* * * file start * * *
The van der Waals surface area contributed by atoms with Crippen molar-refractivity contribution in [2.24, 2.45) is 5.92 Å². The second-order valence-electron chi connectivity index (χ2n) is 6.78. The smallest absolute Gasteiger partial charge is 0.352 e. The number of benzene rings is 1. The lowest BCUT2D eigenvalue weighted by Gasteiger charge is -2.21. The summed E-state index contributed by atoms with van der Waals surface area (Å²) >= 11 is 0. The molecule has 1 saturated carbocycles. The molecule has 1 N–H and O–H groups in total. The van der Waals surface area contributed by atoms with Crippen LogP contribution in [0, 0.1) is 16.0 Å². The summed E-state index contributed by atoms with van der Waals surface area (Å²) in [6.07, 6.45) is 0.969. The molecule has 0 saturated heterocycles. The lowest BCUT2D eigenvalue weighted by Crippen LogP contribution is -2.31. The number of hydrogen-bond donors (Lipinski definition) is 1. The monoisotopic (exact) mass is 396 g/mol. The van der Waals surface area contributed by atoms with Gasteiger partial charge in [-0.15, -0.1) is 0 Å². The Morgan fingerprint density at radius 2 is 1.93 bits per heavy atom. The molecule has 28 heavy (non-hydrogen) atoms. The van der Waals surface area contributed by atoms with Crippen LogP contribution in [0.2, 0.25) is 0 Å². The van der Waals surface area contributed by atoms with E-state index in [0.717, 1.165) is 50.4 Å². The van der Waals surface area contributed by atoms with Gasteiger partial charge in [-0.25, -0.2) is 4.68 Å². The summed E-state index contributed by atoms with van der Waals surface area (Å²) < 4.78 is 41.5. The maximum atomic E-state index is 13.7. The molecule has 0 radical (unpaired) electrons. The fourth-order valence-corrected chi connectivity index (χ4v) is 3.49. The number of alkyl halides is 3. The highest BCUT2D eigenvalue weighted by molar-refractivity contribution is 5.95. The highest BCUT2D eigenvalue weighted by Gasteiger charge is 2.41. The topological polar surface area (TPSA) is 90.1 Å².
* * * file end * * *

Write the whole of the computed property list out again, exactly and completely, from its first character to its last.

The van der Waals surface area contributed by atoms with Crippen molar-refractivity contribution in [2.24, 2.45) is 5.92 Å². The second-order valence-electron chi connectivity index (χ2n) is 6.78. The smallest absolute Gasteiger partial charge is 0.352 e. The number of benzene rings is 1. The lowest BCUT2D eigenvalue weighted by Gasteiger charge is -2.21. The summed E-state index contributed by atoms with van der Waals surface area (Å²) >= 11 is 0. The molecule has 1 saturated carbocycles. The molecule has 1 N–H and O–H groups in total. The van der Waals surface area contributed by atoms with Crippen LogP contribution in [0, 0.1) is 16.0 Å². The summed E-state index contributed by atoms with van der Waals surface area (Å²) in [6.07, 6.45) is 0.969. The molecule has 0 saturated heterocycles. The lowest BCUT2D eigenvalue weighted by Crippen LogP contribution is -2.31. The number of hydrogen-bond donors (Lipinski definition) is 1. The monoisotopic (exact) mass is 396 g/mol. The van der Waals surface area contributed by atoms with Gasteiger partial charge in [-0.15, -0.1) is 0 Å². The Morgan fingerprint density at radius 2 is 1.93 bits per heavy atom. The molecule has 28 heavy (non-hydrogen) atoms. The van der Waals surface area contributed by atoms with Crippen LogP contribution in [0.2, 0.25) is 0 Å². The van der Waals surface area contributed by atoms with E-state index in [0.717, 1.165) is 50.4 Å². The van der Waals surface area contributed by atoms with Gasteiger partial charge in [-0.25, -0.2) is 4.68 Å². The summed E-state index contributed by atoms with van der Waals surface area (Å²) < 4.78 is 41.5. The maximum atomic E-state index is 13.7. The molecule has 0 radical (unpaired) electrons. The fourth-order valence-corrected chi connectivity index (χ4v) is 3.49. The number of alkyl halides is 3. The highest BCUT2D eigenvalue weighted by molar-refractivity contribution is 5.95. The highest BCUT2D eigenvalue weighted by Gasteiger charge is 2.41. The topological polar surface area (TPSA) is 90.1 Å².